One night you plan on going to sleep when 11 PM hits and then you’re hit with something else. Your uncle, only 7 years your senior, is in a cab and on his way to your apartment with the intention of sake bombs and karaoke somewhere secret and still open in these late hours of Japantown. I get my jeans back on and grab my keys to head out the door and into the uncertain night where we end up singing Journey with Australians, enjoy half a dozen takoyaki, and mistake Bump of Chicken as a menu item at Mogura rather than the name of a prominent Japanese band. It wasn’t a Wednesday night I was expecting, but for a small chance to immerse myself in the closest way I can to a late night in Japan, I was up for some more fun.
So when I went out to San Jose last weekend I was expecting many things. A weekend away from the city, seeing old friends from college, experiencing a city all over again that had once held so many sentiments for me.
San Jose is where my two friends attend law school, where my childhood spent in the back of my dad’s sports memorabilia store in East Ridge Mall was played out, where there are fields where I used to sit on their sidelines and watch my ex boyfriend coach children after school hours. It’s not the place where I thought I would be in a car crash.
The accident happened in the midst of a Friday night, 2 AM or sometime after it. In N Out, Denny’s; we were all scoping out our options for soaking up the gin and tonics and fireball shots we’d taken together down in Santana Row. Squashed in the middle, you might be a bit annoyed at the limited space, but hey, you’re the smallest of the group. At least there’s a seat belt. You’re all about safety, and it’s a bonus if the middle seat has a shoulder strap rather than just across the waist. Your friend isn’t as paranoid as you, and you make him strap on his just as he hesitates to reject your warnings out of playful spite. A few laughs, a steady speed past an intersection, still not sure about what to eat– and then it all hits.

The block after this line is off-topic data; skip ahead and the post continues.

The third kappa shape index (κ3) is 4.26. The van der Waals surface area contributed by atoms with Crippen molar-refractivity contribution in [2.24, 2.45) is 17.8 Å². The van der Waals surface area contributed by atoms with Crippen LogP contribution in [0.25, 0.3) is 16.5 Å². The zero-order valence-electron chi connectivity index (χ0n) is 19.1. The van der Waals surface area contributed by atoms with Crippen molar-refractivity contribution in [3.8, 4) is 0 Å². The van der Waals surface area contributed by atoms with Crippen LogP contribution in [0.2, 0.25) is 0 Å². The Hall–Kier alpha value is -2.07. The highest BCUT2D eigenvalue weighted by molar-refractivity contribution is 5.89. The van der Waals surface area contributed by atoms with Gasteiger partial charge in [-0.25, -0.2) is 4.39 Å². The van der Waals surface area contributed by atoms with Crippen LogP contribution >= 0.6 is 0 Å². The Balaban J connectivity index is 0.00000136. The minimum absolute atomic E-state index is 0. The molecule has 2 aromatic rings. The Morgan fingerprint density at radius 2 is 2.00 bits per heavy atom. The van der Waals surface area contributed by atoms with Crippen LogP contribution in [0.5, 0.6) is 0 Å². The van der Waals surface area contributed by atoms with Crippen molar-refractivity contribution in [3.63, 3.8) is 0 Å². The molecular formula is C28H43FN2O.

There are people in my life now and things that have happened where years back I wouldn’t think much to where we all are now/ what’s going on currently. In that moment in my life I was speechless, sandwiched, and thankfully unharmed after what seemed like a sudden stop in everything, time especially. It stopped, and just long enough to really think about, well, damn. This just happened, and you never really think that this, accidents, happen. And not with the people you particularly find yourself stranded on the side of the road in a wrecked car.
Old friends, college friends; the girl you sat next to in your your 5PM nonfiction class the first semester back from being out of school for half a year to aid a sick grandfather, the guy you first saw when he was the only guy actually to last the whole freshman spring in the Jane Austen class of 20 girls, and later borrowed quarters from in the laundry room sometime in that same year. I’m still stuck by these people, and never did I think upon our first encounters this is where we’d be nearly 7 years later, dazed and freaking out that not only were we all just hit from the side– but that the man who did was just taking off right then and there, and speeding off into the night with his horrific pleas of forgiveness for not having a license falling deaf on our ears.
Things happen, things change. The future is the only real direction we have about this vast void of life. Try as we might to “live” right, there’s no real understanding of our existence, of plain old why live. And in that we try to make life meaningful by our own definitions, create a future that varies for each person. Except one thing that remains inevitable: future, for everyone, is uncertainty. It’s a scary thing, and yet it’s just as strange and beautiful. You find yourself staying out late nights with family or friends. Sometimes they’re people you didn’t think would stay long in your life or the last people you could see yourself be with. You don’t look to a particular person and think about how you actually might have save their life too.
We don’t think about these little encounters or people we come across, but now, now I will. Who knows what future I shall continue sharing with the people in my life right now, and who knows what amazing things might still happen and even better, what people I still haven’t met yet. Or even in the littlest things, like a prayer card for Saint Gabriel, those who are always besides you unseen, but caring– saving you as our driver was saved when his head hit right where the card was plastered, to his steering wheel.
It’s all shocking really, but you find yourself smiling. Even if you’re tired, even if you’re still in shock and cold and stranded on a road. And still hungry for In N Out.
Have you ever thought about the future of certain things in your life as they come into it?
Author: Paris Kim
Author Bio: Paris Kim is a writer in San Francisco. She chronicles her weekly mishaps on her blog series A Week by the Bay as well as writes poems on her typewriter, Rex. She’s all for catching the bus on time, too much sugar, and reading Annabel Lee over and over again.
Link to social media or website: http://aweekbythebay.com